With children suffering from malnourishment all over the world, and people hungry for food, it would be amazing if simple tools could be implemented to create substantive change. The incredible reality is that so many researched techniques have now been established, with dramatic benefits. The problem is that most small, rural farmers in the developing world do not know about them.
For example, a fern called Azolla which can be easily cultivated, if added to animal feed can boost the production of cows milk by 15 to 20 percent. Or a System of Rice Intensification (SRI), which involves transplanting rice saplings, and tending them in a certain way, can produce marked crop increases. SRI is called one of the most important agricultural innovations of the past 50 years, yet it is only known to a fraction of farmers.
For Rikin Gandhi, one of the great paradoxes of today’s world is that information is so easily transmitted, yet efforts share life-saving information to critical people is so ineffective. This was a problem he wanted to solve. An American-born software engineer working in India for Microsoft Research, Gandhi spent six months in villages experimenting with communication formats — posters, TV shows, locally-made videos, public screenings, home screenings. His impactful discovery was that short, 8 to 10 minute videos that featured local farmers (both men and women, as most agricultural work in India are done by women) talking about their experiences was the most effective method of information dissemination. Films were screened locally with a facilitator who engaged discussion, and farmers were finally highly engaged with the new information, and consequently utilized the practices. Gandhi found that when sessions were actively facilitated, people remained and participated, if not, farmers left quickly. Farmers were more likely to adopt new practices if they heard about them from someone of a similar socio-economic background, speaking the same dialect, and without too much formal expertise.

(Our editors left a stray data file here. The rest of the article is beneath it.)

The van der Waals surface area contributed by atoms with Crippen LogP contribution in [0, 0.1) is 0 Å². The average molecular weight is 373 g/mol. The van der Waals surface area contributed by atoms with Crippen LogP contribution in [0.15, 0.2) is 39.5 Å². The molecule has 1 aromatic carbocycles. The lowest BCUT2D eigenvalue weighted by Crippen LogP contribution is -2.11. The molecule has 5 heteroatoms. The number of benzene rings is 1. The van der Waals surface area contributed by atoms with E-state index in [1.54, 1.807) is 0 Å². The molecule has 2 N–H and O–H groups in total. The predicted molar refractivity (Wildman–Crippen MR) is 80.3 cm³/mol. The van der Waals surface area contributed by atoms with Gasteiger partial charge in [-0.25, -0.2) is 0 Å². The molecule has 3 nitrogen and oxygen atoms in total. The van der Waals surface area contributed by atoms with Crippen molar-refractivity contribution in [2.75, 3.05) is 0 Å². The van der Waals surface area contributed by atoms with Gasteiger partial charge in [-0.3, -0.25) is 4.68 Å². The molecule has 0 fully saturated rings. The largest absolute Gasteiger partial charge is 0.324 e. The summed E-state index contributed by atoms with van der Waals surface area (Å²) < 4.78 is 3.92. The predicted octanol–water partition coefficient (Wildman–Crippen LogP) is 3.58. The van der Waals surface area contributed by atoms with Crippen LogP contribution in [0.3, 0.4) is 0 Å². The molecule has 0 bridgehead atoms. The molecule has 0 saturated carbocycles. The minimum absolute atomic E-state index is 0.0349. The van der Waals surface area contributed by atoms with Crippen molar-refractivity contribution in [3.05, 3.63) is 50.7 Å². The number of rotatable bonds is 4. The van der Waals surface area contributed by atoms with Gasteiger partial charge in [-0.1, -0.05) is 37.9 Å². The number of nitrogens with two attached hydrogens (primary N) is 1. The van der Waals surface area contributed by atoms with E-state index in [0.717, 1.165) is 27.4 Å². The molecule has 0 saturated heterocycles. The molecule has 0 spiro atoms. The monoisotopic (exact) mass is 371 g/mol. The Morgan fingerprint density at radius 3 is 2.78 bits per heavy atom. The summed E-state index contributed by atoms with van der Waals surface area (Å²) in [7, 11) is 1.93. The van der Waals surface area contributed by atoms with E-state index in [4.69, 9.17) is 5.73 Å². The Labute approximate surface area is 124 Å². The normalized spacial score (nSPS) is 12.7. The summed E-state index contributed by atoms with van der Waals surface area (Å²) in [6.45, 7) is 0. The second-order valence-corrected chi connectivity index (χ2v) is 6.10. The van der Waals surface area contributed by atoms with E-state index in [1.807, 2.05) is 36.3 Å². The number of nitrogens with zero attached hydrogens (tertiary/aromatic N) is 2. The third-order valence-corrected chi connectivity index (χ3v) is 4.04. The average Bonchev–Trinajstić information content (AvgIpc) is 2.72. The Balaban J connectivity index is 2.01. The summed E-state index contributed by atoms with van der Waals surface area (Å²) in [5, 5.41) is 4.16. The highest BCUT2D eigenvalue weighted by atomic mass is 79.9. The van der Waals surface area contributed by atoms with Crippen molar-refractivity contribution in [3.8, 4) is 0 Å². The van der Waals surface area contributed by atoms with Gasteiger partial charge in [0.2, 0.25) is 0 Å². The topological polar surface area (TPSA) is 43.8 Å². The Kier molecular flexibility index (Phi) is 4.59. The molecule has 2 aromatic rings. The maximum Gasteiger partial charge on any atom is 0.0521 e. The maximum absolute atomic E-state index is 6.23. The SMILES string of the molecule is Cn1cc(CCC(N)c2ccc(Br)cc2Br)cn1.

Kentaro Toyama, Gandhi’s boss at Microsoft, set up trials to test Gandhi’s approach. Among 1,470 households in 16 villages, they found that increased adoption of some agricultural practices increased by seven-times, and the cost to get one farmer to adopt one new practice dropped by ten-times (from $38 to $3.70, with this video-based model).
So Gandhi created Digital Green – a platform and process for extending knowledge and influencing behavior. Gandhi and his colleagues established the NGO and The Gates Foundation provided support. It produces locally made videos in India’s rural areas, using locals, requiring only a battery-powered “pico” projector and mini speakers, which can fit in a backpack, then projected onto a wall or sheet – a major logistical advantage. See some here.
Today, Digital Green works in 2,000 villages in India, 100 in Ethiopia, and 50 in Ghana. Working with a variety of partners, it has produced 2,600 videos that have been viewed by 157,000 farmers. It reports that 41 percent of viewers in the last two months have adopted at least one practice. Gandhi now has 60 colleagues working with him and plans to be reaching 10,000 villages by 2015.
– Mary Purcell
Source: NY Times